Freed Alabama death row inmate reflects on 30 years in prison

Story highlights

  • Anthony Ray Hinton was freed Apri 3, decades after conviction for two murders
  • Things like using a fork, getting used to the dark are challenges now that he's out
  • He says his sense of humor helped him survive 30 years in prison

(CNN)Anthony Ray Hinton is 58 years old.

But in many ways, he is new to the world -- at least the one we know.
Little things like using a fork, going out at night, tucking into bed without anyone checking on you; they're all strange for someone like Hinton who spent nearly 30 years on Alabama's death row.
    Until one week ago, when his murder convictions were wiped clean, and Hinton walked out of a county jail in Birmingham.
    "I have to pinch myself to tell myself that I'm free," he told CNN's Brooke Baldwin on Friday. "It's going to take a little time, but I'll get used to it."
    Hinton had to get used to much worse. For 30 years, he spent most of his time locked in a 5-by-7 cell. There was no going outside at night. The only permissible eating utensil was a plastic spoon. And life in the outside world passed him by: Hinton said his hardest day came in 2002, when he learned his mother had died.
    Hinton was convicted of killing two men -- Birmingham-area fast-food restaurant managers John Davidson and Thomas Wayne Vason -- but he always said he was innocent.
    The state decided to dismiss the charges against him after a new trial was ordered in 2014 when firearms experts testified that the revolver Hinton was said to have used could not be matched to other evidence in the case. The two killings also couldn't be linked to each other.
    Talking Friday to CNN, Jefferson County District Attorney Brandon Falls said the evidence simply wasn't there to retry the case.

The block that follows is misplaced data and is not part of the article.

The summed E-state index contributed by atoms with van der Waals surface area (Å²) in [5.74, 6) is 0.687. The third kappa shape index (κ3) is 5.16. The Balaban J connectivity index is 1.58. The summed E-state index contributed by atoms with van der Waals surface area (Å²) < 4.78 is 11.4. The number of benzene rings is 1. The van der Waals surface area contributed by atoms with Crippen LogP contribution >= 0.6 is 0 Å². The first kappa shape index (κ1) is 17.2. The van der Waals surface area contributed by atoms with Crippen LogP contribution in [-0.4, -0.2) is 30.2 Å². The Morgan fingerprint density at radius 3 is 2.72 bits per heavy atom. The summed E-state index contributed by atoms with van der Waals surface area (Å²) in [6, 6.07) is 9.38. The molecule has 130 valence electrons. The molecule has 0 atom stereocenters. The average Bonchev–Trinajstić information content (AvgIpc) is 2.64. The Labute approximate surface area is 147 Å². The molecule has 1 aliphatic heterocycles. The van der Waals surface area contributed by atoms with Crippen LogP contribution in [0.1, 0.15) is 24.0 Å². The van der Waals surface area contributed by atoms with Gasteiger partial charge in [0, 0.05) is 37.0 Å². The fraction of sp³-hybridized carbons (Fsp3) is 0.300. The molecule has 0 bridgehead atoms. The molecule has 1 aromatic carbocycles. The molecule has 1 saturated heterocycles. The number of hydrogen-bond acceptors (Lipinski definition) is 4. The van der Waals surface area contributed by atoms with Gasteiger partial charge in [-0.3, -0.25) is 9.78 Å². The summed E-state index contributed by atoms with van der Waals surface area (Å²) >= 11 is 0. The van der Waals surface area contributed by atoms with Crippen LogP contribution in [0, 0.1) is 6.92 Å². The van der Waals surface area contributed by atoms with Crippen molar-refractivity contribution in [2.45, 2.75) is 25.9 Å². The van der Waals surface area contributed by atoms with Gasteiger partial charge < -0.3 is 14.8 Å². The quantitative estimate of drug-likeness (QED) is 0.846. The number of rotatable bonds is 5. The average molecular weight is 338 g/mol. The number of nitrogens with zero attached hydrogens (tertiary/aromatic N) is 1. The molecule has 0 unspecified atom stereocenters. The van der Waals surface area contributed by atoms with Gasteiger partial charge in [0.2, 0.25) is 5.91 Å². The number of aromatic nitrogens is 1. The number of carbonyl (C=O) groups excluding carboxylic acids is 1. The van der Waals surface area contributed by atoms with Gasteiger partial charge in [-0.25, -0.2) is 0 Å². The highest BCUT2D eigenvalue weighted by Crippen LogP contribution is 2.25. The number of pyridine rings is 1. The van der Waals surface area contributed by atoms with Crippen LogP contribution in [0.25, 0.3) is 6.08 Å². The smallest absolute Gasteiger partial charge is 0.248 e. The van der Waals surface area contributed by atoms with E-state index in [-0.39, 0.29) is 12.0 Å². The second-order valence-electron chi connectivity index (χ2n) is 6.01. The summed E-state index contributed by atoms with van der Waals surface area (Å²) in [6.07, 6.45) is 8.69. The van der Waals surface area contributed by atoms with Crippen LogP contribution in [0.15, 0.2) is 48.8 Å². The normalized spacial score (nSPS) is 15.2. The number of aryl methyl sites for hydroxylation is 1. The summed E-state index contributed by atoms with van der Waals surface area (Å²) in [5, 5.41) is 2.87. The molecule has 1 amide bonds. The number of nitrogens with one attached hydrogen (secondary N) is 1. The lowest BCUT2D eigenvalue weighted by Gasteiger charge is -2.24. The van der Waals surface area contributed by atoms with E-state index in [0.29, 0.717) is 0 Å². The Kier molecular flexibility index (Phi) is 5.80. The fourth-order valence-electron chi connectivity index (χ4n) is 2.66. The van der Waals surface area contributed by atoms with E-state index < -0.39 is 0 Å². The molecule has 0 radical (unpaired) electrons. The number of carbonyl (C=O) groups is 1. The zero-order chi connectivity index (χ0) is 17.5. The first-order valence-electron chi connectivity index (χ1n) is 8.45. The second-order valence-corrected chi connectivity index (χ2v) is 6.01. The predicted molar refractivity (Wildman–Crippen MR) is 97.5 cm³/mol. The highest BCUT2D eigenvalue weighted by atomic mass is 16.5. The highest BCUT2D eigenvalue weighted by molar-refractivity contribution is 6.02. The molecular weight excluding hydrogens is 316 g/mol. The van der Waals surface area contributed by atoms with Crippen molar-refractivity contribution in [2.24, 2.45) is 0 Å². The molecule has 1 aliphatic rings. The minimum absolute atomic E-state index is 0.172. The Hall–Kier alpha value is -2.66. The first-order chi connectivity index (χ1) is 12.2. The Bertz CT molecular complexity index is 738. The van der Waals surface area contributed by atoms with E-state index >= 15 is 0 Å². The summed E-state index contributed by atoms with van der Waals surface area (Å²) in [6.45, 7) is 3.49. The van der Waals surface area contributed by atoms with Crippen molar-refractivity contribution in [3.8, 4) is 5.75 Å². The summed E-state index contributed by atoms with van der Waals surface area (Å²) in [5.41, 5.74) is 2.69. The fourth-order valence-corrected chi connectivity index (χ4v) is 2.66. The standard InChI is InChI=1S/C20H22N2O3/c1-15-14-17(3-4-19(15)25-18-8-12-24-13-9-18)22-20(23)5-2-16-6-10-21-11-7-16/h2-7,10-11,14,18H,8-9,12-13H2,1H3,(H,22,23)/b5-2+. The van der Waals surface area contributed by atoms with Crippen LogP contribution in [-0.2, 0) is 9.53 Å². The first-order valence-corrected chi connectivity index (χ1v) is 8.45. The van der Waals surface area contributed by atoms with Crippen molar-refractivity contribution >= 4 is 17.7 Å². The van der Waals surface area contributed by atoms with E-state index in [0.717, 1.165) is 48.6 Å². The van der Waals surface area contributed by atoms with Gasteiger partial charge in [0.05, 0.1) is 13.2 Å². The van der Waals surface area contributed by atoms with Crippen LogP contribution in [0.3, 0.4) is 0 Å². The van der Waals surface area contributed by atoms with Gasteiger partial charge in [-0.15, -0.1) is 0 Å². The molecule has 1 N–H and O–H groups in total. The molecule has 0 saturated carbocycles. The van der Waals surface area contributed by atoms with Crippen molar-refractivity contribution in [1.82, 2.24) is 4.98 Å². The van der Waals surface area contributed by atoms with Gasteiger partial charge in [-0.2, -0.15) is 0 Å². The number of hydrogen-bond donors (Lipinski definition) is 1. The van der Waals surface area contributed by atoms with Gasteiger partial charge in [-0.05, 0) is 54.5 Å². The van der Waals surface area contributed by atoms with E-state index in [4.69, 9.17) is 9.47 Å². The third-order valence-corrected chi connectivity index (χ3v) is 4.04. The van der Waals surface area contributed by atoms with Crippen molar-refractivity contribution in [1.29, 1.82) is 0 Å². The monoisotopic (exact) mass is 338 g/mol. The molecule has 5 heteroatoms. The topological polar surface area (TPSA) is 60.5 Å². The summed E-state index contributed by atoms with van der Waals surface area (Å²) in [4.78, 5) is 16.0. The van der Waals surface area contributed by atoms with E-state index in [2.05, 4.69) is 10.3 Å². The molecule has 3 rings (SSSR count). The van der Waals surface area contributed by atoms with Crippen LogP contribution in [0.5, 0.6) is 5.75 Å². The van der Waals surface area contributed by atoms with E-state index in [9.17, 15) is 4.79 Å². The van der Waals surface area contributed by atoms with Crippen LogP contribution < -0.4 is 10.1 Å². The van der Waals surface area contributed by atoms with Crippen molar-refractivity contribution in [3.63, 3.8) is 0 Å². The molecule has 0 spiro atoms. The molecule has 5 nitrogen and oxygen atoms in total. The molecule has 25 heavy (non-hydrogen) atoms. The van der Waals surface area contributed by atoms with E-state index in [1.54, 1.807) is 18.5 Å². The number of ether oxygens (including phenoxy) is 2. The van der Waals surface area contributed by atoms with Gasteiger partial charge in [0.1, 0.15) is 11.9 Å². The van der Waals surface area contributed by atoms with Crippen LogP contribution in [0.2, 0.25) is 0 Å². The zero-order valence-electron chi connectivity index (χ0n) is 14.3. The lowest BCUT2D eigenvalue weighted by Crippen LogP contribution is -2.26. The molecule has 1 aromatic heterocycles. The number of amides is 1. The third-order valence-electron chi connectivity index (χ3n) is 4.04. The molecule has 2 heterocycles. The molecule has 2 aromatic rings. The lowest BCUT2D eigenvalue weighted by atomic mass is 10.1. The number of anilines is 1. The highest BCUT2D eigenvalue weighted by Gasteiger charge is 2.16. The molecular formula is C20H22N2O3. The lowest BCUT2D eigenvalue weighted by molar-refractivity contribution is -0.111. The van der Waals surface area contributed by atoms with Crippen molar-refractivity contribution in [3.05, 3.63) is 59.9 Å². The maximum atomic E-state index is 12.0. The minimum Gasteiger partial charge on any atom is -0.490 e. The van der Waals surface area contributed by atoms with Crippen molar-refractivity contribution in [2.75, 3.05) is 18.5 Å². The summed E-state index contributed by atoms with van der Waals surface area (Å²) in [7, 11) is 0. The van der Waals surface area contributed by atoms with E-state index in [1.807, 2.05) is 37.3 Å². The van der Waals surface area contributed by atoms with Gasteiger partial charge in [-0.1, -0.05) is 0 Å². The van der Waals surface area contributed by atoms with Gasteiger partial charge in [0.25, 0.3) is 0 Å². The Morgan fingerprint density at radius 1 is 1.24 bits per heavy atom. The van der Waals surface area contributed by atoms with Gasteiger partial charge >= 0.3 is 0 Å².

Man freed after three decades on death row
    al death row inmate freed ray hinton _00001708

      JUST WATCHED

      Man freed after three decades on death row

    MUST WATCH

    Man freed after three decades on death row 01:22
    Falls pointed out that analysts testified that the ballistics evidence was "inconclusive" as to whether the bullets came from the gun in question. The victim of a similar crime did identify Hinton as her attacker, but that victim and a witness to that incident have since died, Falls said.
    When asked if Hinton's ordeal was an injustice, because the evidence about guns that helped convict Hinton should have been ruled inconclusive in 1985, Falls said, "It appears it was."

    Sense of humor Hinton's best defense

    The last time Hinton was free, Ronald Reagan was president, "Back to the Future" ruled the box office, and a first-class stamp cost 22 cents.
    He didn't get to see firsthand how the world changed in the decades since. His life was defined by a preordained routine: when to eat, when to leave his cell, when to sleep. Hinton didn't even see the moon and stars, really, for all these years.
    Did he ever want to give up?
    "I didn't come too close to a breaking point," Hinton said. "But I would be lying to you if I didn't tell you that Satan didn't tell me to kill myself. ... I would immediately tell Satan to get ... behind me."
    What got him through all those tough times, he said, was his sense of humor.
    "I had no choice," Hinton said of his ability to laugh and make others do the same. "It was something that I was born with, but I never thought that it would come in handy that I would have to use it.
    "Being on death row, we had to use (humor) every day. At least I did."